Hong Kong’s first security law convict gets 9 years in prison – 07/30/2021 – world

The first person convicted under Hong Kong’s new national security law was given nine years in prison for terrorism and inciting separatism, a clear sign from China of its commitment to crack down on the former British colony.

Former waiter Leon Tong Ying-kit, 24, was found guilty on Tuesday (27) by the Hong Kong High Court, where he was tried by the three ministers appointed by the local executive to deal with matters falling under the legislation.

He could face life imprisonment, but by sentencing him to nine years at a hearing this Friday (30), the message was given: even a minor act will be severely punished.

In Tong’s case, the offense sped up his motorcycle against three police officers who tried to prevent him from following during a protest on the first day the law came into effect, July 1 last year. .

This earned him eight years for terrorism. While carrying a flag with the slogan “Free Hong Kong, revolution in our time”, it took another six and a half years for secession. As part of the sentences are consecutive, the total was in nine years.

The remarks were present during the latest round of pro-democracy protests in the territory, which took place in the second half of 2019. In November of the same year, opponents in Beijing won the local elections.

Frightened by the scale of the acts, which brought down Honconian GDP and paralyzed the city-state, the Chinese counterattacked.

They identified US support for Democratic groups as an outside influence and drafted the new law, under which anything China considers secessionist, terrorist, or collusion with foreigners can lead to life in prison.

As a result, the Chinese intervened in the legislature, excluding MPs and causing the collective resignation of the opposition. Finally, with a new dictatorial police force installed to enforce the law, the electoral rules have changed, effectively preventing the candidacy of critics of the communist regime.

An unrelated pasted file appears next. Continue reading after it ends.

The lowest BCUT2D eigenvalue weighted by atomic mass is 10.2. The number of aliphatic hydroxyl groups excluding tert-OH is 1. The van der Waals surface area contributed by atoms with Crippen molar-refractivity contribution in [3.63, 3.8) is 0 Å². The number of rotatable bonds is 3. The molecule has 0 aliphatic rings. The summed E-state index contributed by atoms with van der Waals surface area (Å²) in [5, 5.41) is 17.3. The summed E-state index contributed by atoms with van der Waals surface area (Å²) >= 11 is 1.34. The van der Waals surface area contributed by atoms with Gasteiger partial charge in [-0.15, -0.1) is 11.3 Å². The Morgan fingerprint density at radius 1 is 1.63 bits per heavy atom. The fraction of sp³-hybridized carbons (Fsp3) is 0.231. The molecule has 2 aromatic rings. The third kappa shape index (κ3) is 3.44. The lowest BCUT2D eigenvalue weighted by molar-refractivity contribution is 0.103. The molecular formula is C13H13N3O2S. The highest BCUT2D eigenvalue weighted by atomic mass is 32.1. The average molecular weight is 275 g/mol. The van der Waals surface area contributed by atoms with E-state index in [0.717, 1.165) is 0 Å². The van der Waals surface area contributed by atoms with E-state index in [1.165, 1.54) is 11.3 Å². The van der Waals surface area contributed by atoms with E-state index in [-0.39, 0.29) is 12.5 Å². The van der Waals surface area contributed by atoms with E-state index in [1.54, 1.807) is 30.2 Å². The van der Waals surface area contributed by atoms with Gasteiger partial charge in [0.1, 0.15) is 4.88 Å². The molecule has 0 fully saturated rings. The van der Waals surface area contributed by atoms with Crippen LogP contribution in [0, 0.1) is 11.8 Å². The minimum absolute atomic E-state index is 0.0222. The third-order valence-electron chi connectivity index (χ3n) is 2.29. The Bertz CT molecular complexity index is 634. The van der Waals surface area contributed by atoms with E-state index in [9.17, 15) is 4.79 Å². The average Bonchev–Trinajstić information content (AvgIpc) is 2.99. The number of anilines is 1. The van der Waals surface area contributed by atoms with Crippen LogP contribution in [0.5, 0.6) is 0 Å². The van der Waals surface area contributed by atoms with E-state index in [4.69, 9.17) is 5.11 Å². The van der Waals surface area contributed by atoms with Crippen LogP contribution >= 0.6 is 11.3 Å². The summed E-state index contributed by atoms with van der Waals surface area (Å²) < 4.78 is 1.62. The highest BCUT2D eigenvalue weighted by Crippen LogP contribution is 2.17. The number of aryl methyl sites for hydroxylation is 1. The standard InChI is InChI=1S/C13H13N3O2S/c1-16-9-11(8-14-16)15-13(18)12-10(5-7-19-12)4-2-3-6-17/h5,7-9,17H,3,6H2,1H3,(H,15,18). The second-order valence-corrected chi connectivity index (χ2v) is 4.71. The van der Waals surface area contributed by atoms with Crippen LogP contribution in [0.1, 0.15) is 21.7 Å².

With this, the fundamental arrangement of the return of the territory by the United Kingdom, in 1997, after 156 years, was broken in the eyes of the critics. In it, political and economic freedoms would remain intact until at least 2047, in the “one country, two systems” scheme.

Today, only unregulated capitalism remains, although doubts remain about Hong Kong’s continued weight in Chinese foreign transactions under the new rules, which scare foreigners. Accommodations, as is normal in business and finance, can occur, however.

Activists, on the other hand, are struggling, as Tong’s case shows. Worse for them, China does not distinguish those who just want to keep Hong Kong semi-autonomous and with freedoms, as before, elements that advocate de facto separatism.

The law “is not only an instrument to terrorize critics of the government, it is a weapon that will be used to imprison them,” said an Amnesty International statement.

The Hong Kong and Chinese governments did not comment on the episode. Homeland Security Secretary Chris Tang celebrated, “If you say this slogan, you have to bear the consequences.

For Beijing, the law prevents unrest that harms business and the country’s sovereignty. The fact that Washington made the pro-democracy struggle in Hong Kong part of its Cold War 2.0 against China is used as evidence of inappropriate interference.

Tong, who was unable to testify in the case, spoke through attorney Lawrence Lau. “Stand firm, everyone like the athletes from Hong Kong,” he said, referring to the gold and silver medals won at the Tokyo Games.

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